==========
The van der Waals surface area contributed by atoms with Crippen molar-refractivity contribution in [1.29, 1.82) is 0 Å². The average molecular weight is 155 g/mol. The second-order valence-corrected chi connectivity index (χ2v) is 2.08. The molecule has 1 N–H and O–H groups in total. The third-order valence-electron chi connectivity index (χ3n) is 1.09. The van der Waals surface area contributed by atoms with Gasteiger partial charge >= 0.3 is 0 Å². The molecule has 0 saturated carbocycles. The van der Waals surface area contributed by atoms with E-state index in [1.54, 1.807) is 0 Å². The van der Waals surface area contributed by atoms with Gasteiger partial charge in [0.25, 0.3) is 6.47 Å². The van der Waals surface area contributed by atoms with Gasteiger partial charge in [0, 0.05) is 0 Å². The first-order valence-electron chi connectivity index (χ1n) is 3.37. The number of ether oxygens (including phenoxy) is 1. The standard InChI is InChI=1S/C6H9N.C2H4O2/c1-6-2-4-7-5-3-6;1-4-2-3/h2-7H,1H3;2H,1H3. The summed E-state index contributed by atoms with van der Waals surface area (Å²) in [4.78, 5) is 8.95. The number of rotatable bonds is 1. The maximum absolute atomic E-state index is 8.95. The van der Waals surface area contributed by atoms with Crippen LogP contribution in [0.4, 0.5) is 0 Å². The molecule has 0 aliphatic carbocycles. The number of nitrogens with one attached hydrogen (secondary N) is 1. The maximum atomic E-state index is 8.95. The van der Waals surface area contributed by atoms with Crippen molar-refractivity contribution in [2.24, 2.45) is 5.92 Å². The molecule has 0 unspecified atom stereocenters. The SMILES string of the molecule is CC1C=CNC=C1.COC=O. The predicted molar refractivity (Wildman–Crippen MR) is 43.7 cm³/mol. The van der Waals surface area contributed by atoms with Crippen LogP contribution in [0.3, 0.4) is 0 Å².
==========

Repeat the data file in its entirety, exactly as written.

The van der Waals surface area contributed by atoms with Crippen molar-refractivity contribution in [1.29, 1.82) is 0 Å². The average molecular weight is 155 g/mol. The second-order valence-corrected chi connectivity index (χ2v) is 2.08. The molecule has 1 N–H and O–H groups in total. The third-order valence-electron chi connectivity index (χ3n) is 1.09. The van der Waals surface area contributed by atoms with Gasteiger partial charge >= 0.3 is 0 Å². The molecule has 0 saturated carbocycles. The van der Waals surface area contributed by atoms with E-state index in [1.54, 1.807) is 0 Å². The van der Waals surface area contributed by atoms with Gasteiger partial charge in [0.25, 0.3) is 6.47 Å². The van der Waals surface area contributed by atoms with Gasteiger partial charge in [0, 0.05) is 0 Å². The first-order valence-electron chi connectivity index (χ1n) is 3.37. The number of ether oxygens (including phenoxy) is 1. The standard InChI is InChI=1S/C6H9N.C2H4O2/c1-6-2-4-7-5-3-6;1-4-2-3/h2-7H,1H3;2H,1H3. The summed E-state index contributed by atoms with van der Waals surface area (Å²) in [4.78, 5) is 8.95. The number of rotatable bonds is 1. The maximum absolute atomic E-state index is 8.95. The van der Waals surface area contributed by atoms with Crippen LogP contribution in [0.4, 0.5) is 0 Å². The molecule has 0 aliphatic carbocycles. The number of nitrogens with one attached hydrogen (secondary N) is 1. The maximum atomic E-state index is 8.95. The van der Waals surface area contributed by atoms with Crippen molar-refractivity contribution in [2.24, 2.45) is 5.92 Å². The molecule has 0 unspecified atom stereocenters. The SMILES string of the molecule is CC1C=CNC=C1.COC=O. The predicted molar refractivity (Wildman–Crippen MR) is 43.7 cm³/mol. The van der Waals surface area contributed by atoms with Crippen LogP contribution in [0.3, 0.4) is 0 Å².